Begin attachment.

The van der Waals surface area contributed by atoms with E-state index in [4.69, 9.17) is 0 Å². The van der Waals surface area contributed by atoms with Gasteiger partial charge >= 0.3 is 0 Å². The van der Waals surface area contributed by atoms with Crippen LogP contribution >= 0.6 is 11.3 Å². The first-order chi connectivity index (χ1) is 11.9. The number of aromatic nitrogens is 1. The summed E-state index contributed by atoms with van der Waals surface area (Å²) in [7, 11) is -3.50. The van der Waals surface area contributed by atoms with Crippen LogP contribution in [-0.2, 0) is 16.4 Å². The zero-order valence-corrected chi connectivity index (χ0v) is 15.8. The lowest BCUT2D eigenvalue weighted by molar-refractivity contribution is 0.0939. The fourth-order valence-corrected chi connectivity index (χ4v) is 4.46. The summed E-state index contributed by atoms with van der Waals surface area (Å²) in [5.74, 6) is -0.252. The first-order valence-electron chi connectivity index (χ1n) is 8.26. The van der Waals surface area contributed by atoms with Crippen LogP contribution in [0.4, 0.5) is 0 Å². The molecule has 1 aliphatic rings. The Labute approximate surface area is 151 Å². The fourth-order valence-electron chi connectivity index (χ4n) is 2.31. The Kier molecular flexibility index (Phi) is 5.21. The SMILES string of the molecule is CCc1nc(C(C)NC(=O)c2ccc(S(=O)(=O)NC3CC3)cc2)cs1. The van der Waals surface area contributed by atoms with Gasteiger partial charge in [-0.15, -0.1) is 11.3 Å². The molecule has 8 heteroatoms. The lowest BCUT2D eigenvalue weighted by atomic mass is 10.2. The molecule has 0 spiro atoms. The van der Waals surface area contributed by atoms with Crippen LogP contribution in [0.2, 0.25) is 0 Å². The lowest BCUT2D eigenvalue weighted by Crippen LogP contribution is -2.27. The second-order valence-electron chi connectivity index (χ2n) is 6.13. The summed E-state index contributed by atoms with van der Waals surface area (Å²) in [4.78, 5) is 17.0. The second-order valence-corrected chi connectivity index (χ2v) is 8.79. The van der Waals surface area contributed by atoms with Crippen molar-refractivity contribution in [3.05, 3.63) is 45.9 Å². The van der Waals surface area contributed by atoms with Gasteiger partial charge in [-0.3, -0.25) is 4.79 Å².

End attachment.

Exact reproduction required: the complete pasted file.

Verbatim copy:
The van der Waals surface area contributed by atoms with E-state index in [4.69, 9.17) is 0 Å². The van der Waals surface area contributed by atoms with Gasteiger partial charge >= 0.3 is 0 Å². The van der Waals surface area contributed by atoms with Crippen LogP contribution >= 0.6 is 11.3 Å². The first-order chi connectivity index (χ1) is 11.9. The number of aromatic nitrogens is 1. The summed E-state index contributed by atoms with van der Waals surface area (Å²) in [7, 11) is -3.50. The van der Waals surface area contributed by atoms with Crippen LogP contribution in [-0.2, 0) is 16.4 Å². The zero-order valence-corrected chi connectivity index (χ0v) is 15.8. The lowest BCUT2D eigenvalue weighted by molar-refractivity contribution is 0.0939. The fourth-order valence-corrected chi connectivity index (χ4v) is 4.46. The summed E-state index contributed by atoms with van der Waals surface area (Å²) in [5.74, 6) is -0.252. The first-order valence-electron chi connectivity index (χ1n) is 8.26. The van der Waals surface area contributed by atoms with Crippen LogP contribution in [0.4, 0.5) is 0 Å². The molecule has 1 aliphatic rings. The Labute approximate surface area is 151 Å². The fourth-order valence-electron chi connectivity index (χ4n) is 2.31. The Kier molecular flexibility index (Phi) is 5.21. The SMILES string of the molecule is CCc1nc(C(C)NC(=O)c2ccc(S(=O)(=O)NC3CC3)cc2)cs1. The van der Waals surface area contributed by atoms with Gasteiger partial charge in [-0.15, -0.1) is 11.3 Å². The molecule has 8 heteroatoms. The lowest BCUT2D eigenvalue weighted by atomic mass is 10.2. The molecule has 0 spiro atoms. The van der Waals surface area contributed by atoms with Crippen LogP contribution in [0.2, 0.25) is 0 Å². The lowest BCUT2D eigenvalue weighted by Crippen LogP contribution is -2.27. The second-order valence-electron chi connectivity index (χ2n) is 6.13. The summed E-state index contributed by atoms with van der Waals surface area (Å²) in [4.78, 5) is 17.0. The second-order valence-corrected chi connectivity index (χ2v) is 8.79. The van der Waals surface area contributed by atoms with Crippen molar-refractivity contribution in [3.05, 3.63) is 45.9 Å². The van der Waals surface area contributed by atoms with Gasteiger partial charge in [-0.3, -0.25) is 4.79 Å².